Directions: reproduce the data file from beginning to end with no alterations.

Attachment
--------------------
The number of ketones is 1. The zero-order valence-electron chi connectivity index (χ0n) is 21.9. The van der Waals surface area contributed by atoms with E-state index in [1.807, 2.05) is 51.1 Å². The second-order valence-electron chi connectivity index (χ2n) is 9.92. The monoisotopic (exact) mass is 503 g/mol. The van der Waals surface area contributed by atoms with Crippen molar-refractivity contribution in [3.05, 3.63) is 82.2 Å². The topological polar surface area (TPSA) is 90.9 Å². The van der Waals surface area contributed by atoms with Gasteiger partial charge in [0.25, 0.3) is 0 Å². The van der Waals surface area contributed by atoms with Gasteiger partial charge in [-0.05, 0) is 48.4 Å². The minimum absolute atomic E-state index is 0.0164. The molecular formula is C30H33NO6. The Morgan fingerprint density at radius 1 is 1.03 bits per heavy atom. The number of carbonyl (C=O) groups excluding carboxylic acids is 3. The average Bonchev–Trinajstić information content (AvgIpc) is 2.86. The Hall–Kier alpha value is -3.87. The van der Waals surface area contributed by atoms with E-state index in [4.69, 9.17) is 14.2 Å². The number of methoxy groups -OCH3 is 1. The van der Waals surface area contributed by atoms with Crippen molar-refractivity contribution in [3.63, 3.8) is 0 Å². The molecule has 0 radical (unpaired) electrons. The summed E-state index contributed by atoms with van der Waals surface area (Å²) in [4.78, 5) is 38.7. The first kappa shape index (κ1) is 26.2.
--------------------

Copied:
The number of ketones is 1. The zero-order valence-electron chi connectivity index (χ0n) is 21.9. The van der Waals surface area contributed by atoms with E-state index in [1.807, 2.05) is 51.1 Å². The second-order valence-electron chi connectivity index (χ2n) is 9.92. The monoisotopic (exact) mass is 503 g/mol. The van der Waals surface area contributed by atoms with Crippen molar-refractivity contribution in [3.05, 3.63) is 82.2 Å². The topological polar surface area (TPSA) is 90.9 Å². The van der Waals surface area contributed by atoms with Gasteiger partial charge in [0.25, 0.3) is 0 Å². The van der Waals surface area contributed by atoms with Gasteiger partial charge in [-0.05, 0) is 48.4 Å². The minimum absolute atomic E-state index is 0.0164. The molecular formula is C30H33NO6. The Morgan fingerprint density at radius 1 is 1.03 bits per heavy atom. The number of carbonyl (C=O) groups excluding carboxylic acids is 3. The average Bonchev–Trinajstić information content (AvgIpc) is 2.86. The Hall–Kier alpha value is -3.87. The van der Waals surface area contributed by atoms with E-state index in [4.69, 9.17) is 14.2 Å². The number of methoxy groups -OCH3 is 1. The van der Waals surface area contributed by atoms with Crippen molar-refractivity contribution in [3.63, 3.8) is 0 Å². The molecule has 0 radical (unpaired) electrons. The summed E-state index contributed by atoms with van der Waals surface area (Å²) in [4.78, 5) is 38.7. The first kappa shape index (κ1) is 26.2.